Honduran President Juan Orlando Hernández claimed victory for his militarized internal security strategy, pointing to the fact that the country's homicide rate was reduced significantly in the past two years.
Since assuming office two years ago Hernández has delegated police intelligence and anti-narcotic operations to the military, and deployed a militarized police force to patrol gang-dominated neighborhoods.
In his inaugural speech to Congress on Monday he noted that Honduras no longer leads the world's homicide ranking, reports Reuters. Honduras had a murder rate of 56.7 per 100.000 inhabitants last year, down from 75.1 in 2013.
InSight Crime clarifies that while the government's homicide stats have been questioned, civil society coalition Alliance for Peace and Justice (Alianza por la Paz y la Justicia – APJ) recognized last year's data.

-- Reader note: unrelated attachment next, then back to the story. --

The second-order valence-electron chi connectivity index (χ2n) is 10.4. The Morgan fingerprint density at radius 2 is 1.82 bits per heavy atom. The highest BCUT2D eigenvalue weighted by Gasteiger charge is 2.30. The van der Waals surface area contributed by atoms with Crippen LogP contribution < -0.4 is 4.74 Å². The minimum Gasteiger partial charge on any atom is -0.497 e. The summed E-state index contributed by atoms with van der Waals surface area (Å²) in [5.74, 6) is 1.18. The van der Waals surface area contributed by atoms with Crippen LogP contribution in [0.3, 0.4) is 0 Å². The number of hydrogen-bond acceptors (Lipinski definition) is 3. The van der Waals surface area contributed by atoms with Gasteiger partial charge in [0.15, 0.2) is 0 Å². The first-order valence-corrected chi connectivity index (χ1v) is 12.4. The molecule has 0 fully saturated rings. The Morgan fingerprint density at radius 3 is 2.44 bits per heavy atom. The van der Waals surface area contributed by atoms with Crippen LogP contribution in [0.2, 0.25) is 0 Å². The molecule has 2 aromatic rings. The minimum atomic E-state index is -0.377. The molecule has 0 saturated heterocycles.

Nonetheless, massacre cases increased last year, even as the overall murder rate fell. The disturbing stat points to organized crime-related violence, explains InSight Crime in a separate piece.
Of course, it's worth noting that Honduras' improvement in the regional homicide ranking -- and it does still come in third -- comes in the wake of El Salvador's catastrophic increase in violence last year.
A December report by InSight Crime and the Asociación para una Sociedad más Justa traces how Honduras' two largest gangs, the MS13 and the Barrio 18, are evolving, and how their current modus operandi has resulted in staggering levels of violence and extortion.
The piece reviews how over the past 20 years Honduras has been at the mercy of increasing gang membership, crime and violence -- to the point where its cities are now some of the most violent places on earth. (See post for Dec. 11, 2015.)
Last year in a piece in Americas Quarterly Robert Muggah examined the phenomenon of homicides in the region, which a few decades ago matched the global average and have since taken off.
He examines a long list of factors that help explain the regional crisis, including: persistent inequality, youth unemployment, "aspirational" crime, weak security and justice institutions, and (the regional scourge) organized crime. (See the post for Oct. 27, 2015.)